Pilots say FAA rule will drastically limit balloon flights in Albuquerque
“As we don’t have a steering wheel, sometimes the winds we need are a bit stronger than that. And if we step into that area, we can be violated, for breaking, you know, breaking the rules, which could mean suspension or revocation of our license,” Appelman said.
Appelman says the rules have been on the books since 2020, but weren’t enforced until September 2021.
“This type of demand on the city of Albuquerque, in what I would consider arbitrary timing, raises a lot of questions,” he said.
The FAA granted a regulatory waiver during the 2021 Balloon Fiesta. Organizers confirmed Tuesday that they plan to seek another waiver for the upcoming 50th Anniversary Balloon Fiesta, but that process won’t begin until April.
Balloon Fiesta spokesman Tom Garrity sent KOB 4 this statement regarding FAA regulations:
“The Albuquerque International Balloon Fiesta is focused on creating a safe event for our pilots and guests. The best way to achieve this is to allow our balloon pilots to fly and land year-round on the along the Rio Grande Valley. Event management has raised concerns with the Albuquerque Air Traffic Control Center and Federal Aviation Administration. Balloon Fiesta’s concerns are rooted in providing a safe flight event. A “A very realistic and reasonable approach to this has already been implemented in Colorado Springs. The event is committed to addressing the issue through discussions with federal government officials.”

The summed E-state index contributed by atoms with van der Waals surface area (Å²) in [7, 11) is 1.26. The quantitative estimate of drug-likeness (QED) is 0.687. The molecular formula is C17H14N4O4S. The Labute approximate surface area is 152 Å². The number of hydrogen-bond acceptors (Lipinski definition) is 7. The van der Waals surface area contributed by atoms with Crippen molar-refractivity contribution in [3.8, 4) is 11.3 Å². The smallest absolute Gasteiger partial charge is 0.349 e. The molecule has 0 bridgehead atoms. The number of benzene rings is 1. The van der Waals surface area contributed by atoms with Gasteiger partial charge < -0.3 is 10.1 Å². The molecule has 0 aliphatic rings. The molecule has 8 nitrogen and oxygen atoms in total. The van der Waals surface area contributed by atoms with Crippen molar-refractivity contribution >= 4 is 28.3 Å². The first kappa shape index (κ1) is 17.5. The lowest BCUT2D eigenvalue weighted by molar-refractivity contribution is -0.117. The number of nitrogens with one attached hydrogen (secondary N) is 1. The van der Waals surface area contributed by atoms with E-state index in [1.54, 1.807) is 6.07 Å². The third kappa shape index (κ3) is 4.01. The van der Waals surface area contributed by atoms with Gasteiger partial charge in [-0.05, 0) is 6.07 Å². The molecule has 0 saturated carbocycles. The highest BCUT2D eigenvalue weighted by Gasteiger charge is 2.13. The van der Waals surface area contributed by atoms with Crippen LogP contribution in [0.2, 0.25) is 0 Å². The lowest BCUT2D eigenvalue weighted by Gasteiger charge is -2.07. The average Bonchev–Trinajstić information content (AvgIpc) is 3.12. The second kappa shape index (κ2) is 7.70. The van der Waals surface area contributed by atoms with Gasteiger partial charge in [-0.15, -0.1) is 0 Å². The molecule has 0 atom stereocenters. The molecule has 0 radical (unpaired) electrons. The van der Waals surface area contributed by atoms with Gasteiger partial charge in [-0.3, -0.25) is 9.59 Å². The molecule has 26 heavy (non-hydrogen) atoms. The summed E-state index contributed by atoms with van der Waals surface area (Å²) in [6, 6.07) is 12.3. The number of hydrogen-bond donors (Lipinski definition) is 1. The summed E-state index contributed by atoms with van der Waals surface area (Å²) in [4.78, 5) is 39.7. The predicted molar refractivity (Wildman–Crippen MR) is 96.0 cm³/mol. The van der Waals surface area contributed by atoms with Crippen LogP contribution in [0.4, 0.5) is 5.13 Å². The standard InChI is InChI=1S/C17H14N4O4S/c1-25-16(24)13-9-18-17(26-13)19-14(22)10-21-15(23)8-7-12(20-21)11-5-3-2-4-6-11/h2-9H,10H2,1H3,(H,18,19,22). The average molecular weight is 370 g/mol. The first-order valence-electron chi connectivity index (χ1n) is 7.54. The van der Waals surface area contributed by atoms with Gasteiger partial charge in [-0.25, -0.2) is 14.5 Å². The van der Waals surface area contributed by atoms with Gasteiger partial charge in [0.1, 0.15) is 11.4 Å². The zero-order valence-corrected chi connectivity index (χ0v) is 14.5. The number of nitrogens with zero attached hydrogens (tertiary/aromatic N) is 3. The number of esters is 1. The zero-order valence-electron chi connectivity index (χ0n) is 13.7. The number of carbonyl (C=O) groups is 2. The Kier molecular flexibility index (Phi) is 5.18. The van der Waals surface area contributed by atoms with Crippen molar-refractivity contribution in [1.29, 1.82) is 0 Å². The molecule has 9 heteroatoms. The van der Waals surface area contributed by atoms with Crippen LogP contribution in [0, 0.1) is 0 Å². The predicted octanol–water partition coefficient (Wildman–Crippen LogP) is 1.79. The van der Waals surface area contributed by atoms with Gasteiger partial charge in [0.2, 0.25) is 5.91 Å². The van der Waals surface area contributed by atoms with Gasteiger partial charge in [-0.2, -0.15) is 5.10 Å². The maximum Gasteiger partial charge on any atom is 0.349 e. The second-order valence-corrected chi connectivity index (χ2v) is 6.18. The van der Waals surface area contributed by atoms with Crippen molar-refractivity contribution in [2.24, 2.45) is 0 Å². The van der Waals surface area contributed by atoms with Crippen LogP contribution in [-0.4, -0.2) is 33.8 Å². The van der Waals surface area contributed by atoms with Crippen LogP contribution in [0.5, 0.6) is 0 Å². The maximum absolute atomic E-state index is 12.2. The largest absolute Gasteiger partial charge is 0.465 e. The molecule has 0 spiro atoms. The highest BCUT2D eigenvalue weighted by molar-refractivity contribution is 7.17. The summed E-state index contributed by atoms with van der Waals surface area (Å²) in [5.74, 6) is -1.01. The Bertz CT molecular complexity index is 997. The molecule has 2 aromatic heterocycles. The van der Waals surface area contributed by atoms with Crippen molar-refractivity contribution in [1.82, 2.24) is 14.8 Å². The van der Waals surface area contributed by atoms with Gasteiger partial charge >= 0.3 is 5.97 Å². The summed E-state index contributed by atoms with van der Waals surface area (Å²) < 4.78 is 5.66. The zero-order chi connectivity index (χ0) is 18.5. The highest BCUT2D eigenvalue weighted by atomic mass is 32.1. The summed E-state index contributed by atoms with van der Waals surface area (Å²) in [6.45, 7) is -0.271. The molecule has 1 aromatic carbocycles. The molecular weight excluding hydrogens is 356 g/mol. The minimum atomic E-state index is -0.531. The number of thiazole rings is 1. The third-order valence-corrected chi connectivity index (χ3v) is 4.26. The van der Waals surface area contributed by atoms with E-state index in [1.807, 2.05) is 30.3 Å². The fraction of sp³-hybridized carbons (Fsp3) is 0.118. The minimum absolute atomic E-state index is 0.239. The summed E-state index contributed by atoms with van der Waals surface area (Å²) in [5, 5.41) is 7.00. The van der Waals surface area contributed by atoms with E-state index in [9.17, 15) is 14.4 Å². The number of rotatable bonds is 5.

Appelman says other parts of the country are watching this situation closely – especially areas that are already hosting their own hot air balloon events.
“I’ve already been approached by two other cities saying if it goes away we’re happy to help host. Now it’s not like I’m making the decision for Balloon Fiesta, no way,” a- he said. “All I can say is a $200 million impact. There are many cities that would love to be able to support an event.”
Appelman says he has already been in touch with U.S. Representative Melanie Stansbury about his concerns. His office sent us a KOB 4 statement on the situation:
“Every morning during the Balloon Fiesta, New Mexicans run outside to witness the incredible sight of hundreds of balloons of all shapes and sizes dotting our turquoise sky. The Balloon Fiesta and our balloon pilots who carry on this tradition throughout the year are part of Albuquerque’s DNA. As we speak, my office and I are working closely with our balloon pilots to keep our balloons in the air for years to come. I look forward to working with the Federal Aviation Administration to safeguard the absolutely vital economic and cultural institution that is our Balloon Fiesta and our ballooning community and I look forward to witnessing this year’s Mass Ascension.
Appelman says the modern ball was reinvented in Albuquerque nearly 50 years ago, and just wants to make sure the industry isn’t forced from its home.
The FAA shared the following statement with KOB 4:
“FAA regulations allow operators to fly balloons that are not equipped with Automatic Dependent Surveillance Broadcast (ADS-B) if they remain outside certain airspace, including the airspace class around Albuquerque International Sunport. Applicants may request a waiver from the local FAA Air Traffic Facility to operate in this airspace.”